— The Balkans - A History Of Bulgaria—Serbia—Greece—Rumania—Turkey • Nevill Forbes, Arnold J. Toynbee, D. Mitrany, D.G. Hogarth

... whom fancy could not overthrow the foundations of faith, personification is, often thoroughly noble and lovely; the earlier conditions of it being just as much more spiritual and vital than the later ones, as the still earlier symbolism was more spiritual than they. Compare, for instance, Dante's burning Charity, running and returning at the wheels of the ...
— The Stones of Venice, Volume II (of 3) • John Ruskin

... when I reflect on the wise and good constitution of the Utopians, among whom all things are so well governed and with so few laws, where virtue hath its due reward, and yet there is such an equality that every man lives in plenty—when I compare with them so many other nations that are still making new laws, and yet can never bring their constitution to a right regulation; where, notwithstanding every one has his property, yet all the laws that they can invent have ...
— Utopia • Thomas More

... an exciting day, and one by one our friends rolled themselves up in their coats and went off to sleep. And how the unfortunates on sentry-go envied them! That was an infliction which Tantalus escaped, but it might well compare with those which have caused his name to be embodied ...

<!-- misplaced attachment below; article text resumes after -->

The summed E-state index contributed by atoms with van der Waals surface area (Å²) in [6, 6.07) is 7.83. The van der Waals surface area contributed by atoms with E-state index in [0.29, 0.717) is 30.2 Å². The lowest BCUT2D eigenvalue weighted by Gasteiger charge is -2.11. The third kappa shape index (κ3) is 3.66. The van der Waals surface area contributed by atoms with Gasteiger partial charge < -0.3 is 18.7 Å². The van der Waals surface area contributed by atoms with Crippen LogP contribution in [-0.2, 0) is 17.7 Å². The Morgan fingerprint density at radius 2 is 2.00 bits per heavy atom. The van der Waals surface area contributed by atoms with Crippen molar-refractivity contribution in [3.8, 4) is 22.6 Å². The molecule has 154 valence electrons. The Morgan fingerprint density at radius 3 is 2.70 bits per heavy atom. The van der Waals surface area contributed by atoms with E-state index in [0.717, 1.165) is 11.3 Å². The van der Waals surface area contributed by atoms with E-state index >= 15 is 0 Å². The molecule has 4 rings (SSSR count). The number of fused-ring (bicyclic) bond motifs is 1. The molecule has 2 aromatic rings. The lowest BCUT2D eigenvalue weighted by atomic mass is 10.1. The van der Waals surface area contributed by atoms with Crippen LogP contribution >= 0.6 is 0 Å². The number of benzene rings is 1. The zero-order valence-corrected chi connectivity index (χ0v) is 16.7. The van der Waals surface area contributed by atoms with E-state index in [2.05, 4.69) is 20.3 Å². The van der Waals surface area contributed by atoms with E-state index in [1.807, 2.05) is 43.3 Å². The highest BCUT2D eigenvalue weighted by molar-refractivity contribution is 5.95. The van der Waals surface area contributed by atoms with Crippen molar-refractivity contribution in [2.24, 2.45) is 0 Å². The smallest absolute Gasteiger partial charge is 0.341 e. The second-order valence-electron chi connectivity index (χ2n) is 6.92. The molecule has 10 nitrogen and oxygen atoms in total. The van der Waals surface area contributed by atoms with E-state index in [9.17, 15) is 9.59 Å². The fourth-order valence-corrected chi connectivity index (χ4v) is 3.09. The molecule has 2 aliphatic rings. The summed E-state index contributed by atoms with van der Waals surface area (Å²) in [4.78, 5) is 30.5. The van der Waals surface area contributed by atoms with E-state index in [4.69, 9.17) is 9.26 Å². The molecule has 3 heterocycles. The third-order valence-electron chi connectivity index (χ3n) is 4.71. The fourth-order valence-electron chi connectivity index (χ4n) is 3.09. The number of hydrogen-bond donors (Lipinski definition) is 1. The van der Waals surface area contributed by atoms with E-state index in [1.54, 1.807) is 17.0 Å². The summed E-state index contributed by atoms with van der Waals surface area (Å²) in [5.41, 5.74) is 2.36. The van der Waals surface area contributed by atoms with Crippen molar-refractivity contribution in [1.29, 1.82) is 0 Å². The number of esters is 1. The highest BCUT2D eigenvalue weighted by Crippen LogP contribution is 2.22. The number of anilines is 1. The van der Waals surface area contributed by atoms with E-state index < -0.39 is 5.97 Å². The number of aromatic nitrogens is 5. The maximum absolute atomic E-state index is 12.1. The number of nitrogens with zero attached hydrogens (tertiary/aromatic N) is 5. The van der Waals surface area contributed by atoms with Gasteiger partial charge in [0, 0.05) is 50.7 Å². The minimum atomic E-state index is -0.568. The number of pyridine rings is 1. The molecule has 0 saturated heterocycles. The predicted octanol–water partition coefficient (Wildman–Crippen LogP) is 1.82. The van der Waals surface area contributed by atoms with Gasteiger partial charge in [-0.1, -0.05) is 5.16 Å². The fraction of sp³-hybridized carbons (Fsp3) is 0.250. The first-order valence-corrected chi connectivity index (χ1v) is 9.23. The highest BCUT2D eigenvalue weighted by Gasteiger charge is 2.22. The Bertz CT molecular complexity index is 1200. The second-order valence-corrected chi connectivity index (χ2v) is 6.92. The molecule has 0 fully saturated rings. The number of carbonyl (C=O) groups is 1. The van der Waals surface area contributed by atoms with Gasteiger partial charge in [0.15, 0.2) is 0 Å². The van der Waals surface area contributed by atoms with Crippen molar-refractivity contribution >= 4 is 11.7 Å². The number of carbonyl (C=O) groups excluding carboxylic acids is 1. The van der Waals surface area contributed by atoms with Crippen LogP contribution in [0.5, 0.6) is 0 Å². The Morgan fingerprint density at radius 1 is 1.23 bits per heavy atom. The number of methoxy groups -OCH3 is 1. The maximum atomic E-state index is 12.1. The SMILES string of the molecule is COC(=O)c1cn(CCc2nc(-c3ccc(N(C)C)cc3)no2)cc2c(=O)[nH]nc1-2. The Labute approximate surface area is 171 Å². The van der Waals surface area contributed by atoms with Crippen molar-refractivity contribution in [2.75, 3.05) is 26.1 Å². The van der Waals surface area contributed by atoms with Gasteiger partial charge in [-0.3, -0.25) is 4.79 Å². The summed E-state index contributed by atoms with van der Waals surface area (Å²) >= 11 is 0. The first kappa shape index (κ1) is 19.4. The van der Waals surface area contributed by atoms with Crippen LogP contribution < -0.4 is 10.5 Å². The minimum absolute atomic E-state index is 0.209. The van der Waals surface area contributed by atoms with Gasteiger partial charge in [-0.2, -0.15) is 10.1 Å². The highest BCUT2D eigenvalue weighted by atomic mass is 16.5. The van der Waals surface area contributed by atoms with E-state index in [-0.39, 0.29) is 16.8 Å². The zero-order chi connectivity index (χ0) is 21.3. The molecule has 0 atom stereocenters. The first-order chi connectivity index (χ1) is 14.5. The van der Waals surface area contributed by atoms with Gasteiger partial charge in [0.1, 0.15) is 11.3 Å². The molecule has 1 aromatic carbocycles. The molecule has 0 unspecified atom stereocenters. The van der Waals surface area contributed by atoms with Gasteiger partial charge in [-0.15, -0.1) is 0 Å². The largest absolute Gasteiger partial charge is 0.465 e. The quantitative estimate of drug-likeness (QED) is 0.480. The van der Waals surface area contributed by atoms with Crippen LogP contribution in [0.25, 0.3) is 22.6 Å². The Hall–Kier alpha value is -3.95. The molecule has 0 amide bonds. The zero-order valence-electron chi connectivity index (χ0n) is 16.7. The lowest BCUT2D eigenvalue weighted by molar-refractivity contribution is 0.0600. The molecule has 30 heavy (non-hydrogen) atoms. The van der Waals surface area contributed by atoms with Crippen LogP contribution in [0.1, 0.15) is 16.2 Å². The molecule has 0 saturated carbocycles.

— For Fortune and Glory - A Story of the Soudan War • Lewis Hough

... goodness!" cried Professor Snodgrass, as he glanced down at the liberated toads and lizards. "Oh, my goodness! That is too bad. I brought them with me to compare with the horned toads and web-footed lizards I hope to secure. Now they are getting away. Please, my dear young lady, ...
— The Motor Boys on the Pacific • Clarence Young

... about that," said Maria. "You are a perfect beauty. There isn't a girl in Amity to compare with you. You needn't have any doubt ...
— By the Light of the Soul - A Novel • Mary E. Wilkins Freeman

... expect that the boy will climb to peaks he has never dared; not that he would not give his all and bend his own back as a stepping-stone to his son's ascension; but just that comparisons are odious. This disparagement is natural, though, to wives, for they compare what their husbands have done with what their sons are going ...
— In a Little Town • Rupert Hughes

... policy roughly sketched above will please one side to the labor controversy as little as it does another. Union leaders might compare the recognition received by the unions under the proposed conditions to the recognition which the bear accords to the man whom he hugs to death. They would probably prefer for the time being their existing ...